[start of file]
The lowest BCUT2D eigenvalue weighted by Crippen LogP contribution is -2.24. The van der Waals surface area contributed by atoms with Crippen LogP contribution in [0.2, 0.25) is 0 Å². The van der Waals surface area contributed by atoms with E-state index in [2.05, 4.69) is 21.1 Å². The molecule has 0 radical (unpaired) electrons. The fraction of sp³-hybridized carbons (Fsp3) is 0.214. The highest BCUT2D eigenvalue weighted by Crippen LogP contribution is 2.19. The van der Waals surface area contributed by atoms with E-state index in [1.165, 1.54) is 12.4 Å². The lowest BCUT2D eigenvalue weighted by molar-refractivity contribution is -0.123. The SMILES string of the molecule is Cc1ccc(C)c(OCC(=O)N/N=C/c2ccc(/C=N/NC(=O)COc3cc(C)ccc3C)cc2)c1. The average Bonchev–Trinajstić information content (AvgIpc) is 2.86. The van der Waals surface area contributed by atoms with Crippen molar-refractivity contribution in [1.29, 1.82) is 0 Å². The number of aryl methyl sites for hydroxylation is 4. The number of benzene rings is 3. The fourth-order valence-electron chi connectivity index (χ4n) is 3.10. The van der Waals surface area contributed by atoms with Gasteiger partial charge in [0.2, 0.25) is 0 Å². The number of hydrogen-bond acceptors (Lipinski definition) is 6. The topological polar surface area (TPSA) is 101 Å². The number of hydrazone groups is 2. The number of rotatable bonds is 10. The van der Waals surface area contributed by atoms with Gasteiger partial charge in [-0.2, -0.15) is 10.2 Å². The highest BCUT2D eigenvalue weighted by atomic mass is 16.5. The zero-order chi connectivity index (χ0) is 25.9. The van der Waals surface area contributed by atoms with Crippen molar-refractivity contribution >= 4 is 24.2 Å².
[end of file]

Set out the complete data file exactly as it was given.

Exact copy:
The lowest BCUT2D eigenvalue weighted by Crippen LogP contribution is -2.24. The van der Waals surface area contributed by atoms with Crippen LogP contribution in [0.2, 0.25) is 0 Å². The van der Waals surface area contributed by atoms with E-state index in [2.05, 4.69) is 21.1 Å². The molecule has 0 radical (unpaired) electrons. The fraction of sp³-hybridized carbons (Fsp3) is 0.214. The highest BCUT2D eigenvalue weighted by Crippen LogP contribution is 2.19. The van der Waals surface area contributed by atoms with E-state index in [1.165, 1.54) is 12.4 Å². The lowest BCUT2D eigenvalue weighted by molar-refractivity contribution is -0.123. The SMILES string of the molecule is Cc1ccc(C)c(OCC(=O)N/N=C/c2ccc(/C=N/NC(=O)COc3cc(C)ccc3C)cc2)c1. The average Bonchev–Trinajstić information content (AvgIpc) is 2.86. The van der Waals surface area contributed by atoms with Crippen molar-refractivity contribution in [1.29, 1.82) is 0 Å². The number of aryl methyl sites for hydroxylation is 4. The number of benzene rings is 3. The fourth-order valence-electron chi connectivity index (χ4n) is 3.10. The van der Waals surface area contributed by atoms with Gasteiger partial charge in [0.2, 0.25) is 0 Å². The number of hydrogen-bond acceptors (Lipinski definition) is 6. The topological polar surface area (TPSA) is 101 Å². The number of hydrazone groups is 2. The number of rotatable bonds is 10. The van der Waals surface area contributed by atoms with Gasteiger partial charge in [-0.2, -0.15) is 10.2 Å². The highest BCUT2D eigenvalue weighted by atomic mass is 16.5. The zero-order chi connectivity index (χ0) is 25.9. The van der Waals surface area contributed by atoms with Crippen molar-refractivity contribution >= 4 is 24.2 Å².